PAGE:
200 Plus

Death Sails With the Troops

Sep 11, 2018

An outbreak of the Spanish influenza among the troops at Camp Dix in New Jersey occurred in mid-September 1918, and the Camden Courier of Sept. 18 reported on attempts to battle the disease.

“‘Gargle, gargle, gargle!’ Throughout the great cantonment last night nearly 50,000 soldiers, with tilted heads, gargled and gurgled in response to the orders of the Sanitary Corps which yesterday launched a precautionary campaign to prevent the spread in Camp Dix of an epidemic of Spanish influenza such as has swept other camps and communities in the East. Every officer and enlisted man is instructed to do the gargling stunt at least twice and preferably three or four times a day in order that lurking influenza germs may be rendered harmless.”

The New York Sun one week later gave an update on the campaign.

“Thirty-six men died of influenza yesterday at Camp Dix, Wrightstown, N.J., since the epidemic broke out a week ago to ninety-six. Although yesterday’s number of deaths was the greatest for any day since the first case was discovered at the camp, the medical officers said they considered the epidemic was subsiding and that they had the disease under control.”

On the 27th, The New York Times ran an editorial that disagreed.

“It is lamentably evident that the malady called Spanish influenza is fast assuming the pandemic form in this country, and lamentably evident, too, that it is a really serious affliction. Of panic there is no need whatever, but it is to be regretted that the measures for its restriction and suppression which our civilian and military health authorities are now taking did not begin some weeks ago – that is, immediately on the arrival of the first cases from abroad. … At that time we were assured that because we were adequately fed and had not suffered any such great and prolonged mental strains as have the populations of most European countries, there was no danger that the disease would spread here either as rapidly or as far as it did there.”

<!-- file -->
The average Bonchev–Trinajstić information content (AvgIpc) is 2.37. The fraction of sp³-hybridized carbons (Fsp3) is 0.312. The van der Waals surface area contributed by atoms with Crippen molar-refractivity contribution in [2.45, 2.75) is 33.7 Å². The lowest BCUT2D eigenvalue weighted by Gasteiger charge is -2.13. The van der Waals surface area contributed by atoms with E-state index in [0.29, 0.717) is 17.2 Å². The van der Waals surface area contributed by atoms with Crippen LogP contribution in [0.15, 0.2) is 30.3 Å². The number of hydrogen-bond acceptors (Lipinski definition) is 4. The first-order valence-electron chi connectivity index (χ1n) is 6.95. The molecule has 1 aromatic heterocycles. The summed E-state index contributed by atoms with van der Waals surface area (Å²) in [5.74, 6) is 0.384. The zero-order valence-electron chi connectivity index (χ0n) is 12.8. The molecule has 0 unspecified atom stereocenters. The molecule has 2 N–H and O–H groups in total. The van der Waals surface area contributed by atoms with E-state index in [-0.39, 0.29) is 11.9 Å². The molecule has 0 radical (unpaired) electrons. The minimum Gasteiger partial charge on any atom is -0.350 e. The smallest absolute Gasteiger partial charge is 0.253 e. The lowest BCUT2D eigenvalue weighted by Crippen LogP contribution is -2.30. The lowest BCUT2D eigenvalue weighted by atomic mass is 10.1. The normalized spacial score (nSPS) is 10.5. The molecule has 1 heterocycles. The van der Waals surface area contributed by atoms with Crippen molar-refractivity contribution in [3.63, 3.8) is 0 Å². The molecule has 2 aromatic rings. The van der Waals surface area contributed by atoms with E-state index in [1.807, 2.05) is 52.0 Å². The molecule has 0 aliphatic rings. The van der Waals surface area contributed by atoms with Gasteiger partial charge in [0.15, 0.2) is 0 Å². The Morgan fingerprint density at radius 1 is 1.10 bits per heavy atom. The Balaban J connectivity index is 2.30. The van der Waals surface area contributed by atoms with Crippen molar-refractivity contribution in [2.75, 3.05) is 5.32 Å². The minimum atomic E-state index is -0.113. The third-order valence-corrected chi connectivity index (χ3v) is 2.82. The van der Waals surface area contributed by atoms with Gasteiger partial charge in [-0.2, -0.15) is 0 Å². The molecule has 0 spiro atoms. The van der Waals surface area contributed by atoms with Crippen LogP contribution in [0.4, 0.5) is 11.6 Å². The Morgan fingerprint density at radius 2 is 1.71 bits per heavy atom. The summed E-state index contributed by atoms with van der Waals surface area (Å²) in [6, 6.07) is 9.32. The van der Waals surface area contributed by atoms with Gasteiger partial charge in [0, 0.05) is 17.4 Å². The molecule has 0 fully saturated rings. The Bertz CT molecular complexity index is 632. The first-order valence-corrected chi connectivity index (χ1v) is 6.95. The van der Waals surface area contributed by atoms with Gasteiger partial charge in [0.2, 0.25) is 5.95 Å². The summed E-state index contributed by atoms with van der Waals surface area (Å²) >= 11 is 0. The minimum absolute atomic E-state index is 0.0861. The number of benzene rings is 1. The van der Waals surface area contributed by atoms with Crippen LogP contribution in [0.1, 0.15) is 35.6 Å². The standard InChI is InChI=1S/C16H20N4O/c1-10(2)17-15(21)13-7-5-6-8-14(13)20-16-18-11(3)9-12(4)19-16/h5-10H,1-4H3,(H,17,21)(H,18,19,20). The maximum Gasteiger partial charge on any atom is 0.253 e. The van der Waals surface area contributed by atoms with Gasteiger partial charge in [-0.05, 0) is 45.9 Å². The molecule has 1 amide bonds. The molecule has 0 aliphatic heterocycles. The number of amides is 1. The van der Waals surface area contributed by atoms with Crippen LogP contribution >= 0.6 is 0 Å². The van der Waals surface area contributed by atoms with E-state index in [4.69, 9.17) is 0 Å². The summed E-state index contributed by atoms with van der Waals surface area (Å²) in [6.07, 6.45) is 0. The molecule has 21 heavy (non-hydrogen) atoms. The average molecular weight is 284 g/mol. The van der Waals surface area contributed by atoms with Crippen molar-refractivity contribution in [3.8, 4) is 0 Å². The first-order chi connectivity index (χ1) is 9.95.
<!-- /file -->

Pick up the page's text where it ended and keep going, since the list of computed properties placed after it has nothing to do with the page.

To make matters worse, Camp Dix and Camp Merritt, in Bergen County, were staging areas for the thousands of men being packed onto troop transports bound from Hoboken for France. Capt. Ernest Gibson and his men were scheduled to sail on the 950-foot USS Leviathan, the world’s largest ship.

“At Camp Merritt we stopped long enough to secure equipment to conform to the overseas’ standard so far as available, and drop such men as were undesirable. We were assigned to sail on the giant Leviathan then moored at her pier in Hoboken.

“The first battalion assigned to guard duty aboard the troopship moved out from Camp about one o’clock in the morning of the 28th of September. The 2nd and 3rd battalions marched out from their barracks about one a.m. on the morning of the 29th of September. … We had proceeded but a short distance when it was discovered that the men were falling out of ranks, unable to keep up. The attention of the commanding officer was called to the situation. The column was halted and the camp surgeon was summoned. The examination showed that the dreaded Influenza had hit us. Although many men had fallen out we were ordered to resume the march. We went forward up and up over that winding moonlit road leading to Alpine Landing on the Hudson, where ferry boats were waiting to take us to Hoboken. … The victims of the epidemic fell on either side of the road unable to carry their heavy packs. Some threw their equipment away and with determination tried to keep up with their comrades. Army trucks and ambulances following picked up those who had fallen and took them back to the camp hospital. How many men or how much equipment was lost on that march has never been determined.”

Sydney Herman served on the transport.

“We left our pier at Hoboken, September 29th and our ninth voyage overseas was underway. The following troops were onboard … 9,366 … Under clear skies we steamed slowly through the big harbor filled with shipping and proceeded straight to sea, stopping only to drop our pilot, Capt. McLaughlin, of Sandy Hook. … While the embarkation troops were lined up on the big pier some of the men dropped helpless on the dock. We were informed that a number of men had fallen by the wayside, limp and listless, on their march from the camp to the scene of transportation. Our first death was recorded the next day out. He was a sailor who did duty in the Hospital Corps. He told the chaplain that he did not want to die because of the great need of his help at home.”

Dr. Albert Dunlap was the ship’s medical officer.

“There are no means of knowing the actual number of sick at any one time, but it is estimated that fully 700 cases had developed by the night of September 30th. They were brought to the sick bay from all parts of the ship in a continuous stream, only to be turned away because all beds were occupied. Most of them then lay down on the decks, inside and out, and made no effort to reach the compartment where they belonged. … The conditions during this night cannot be visualized by any one who has not actually seen them.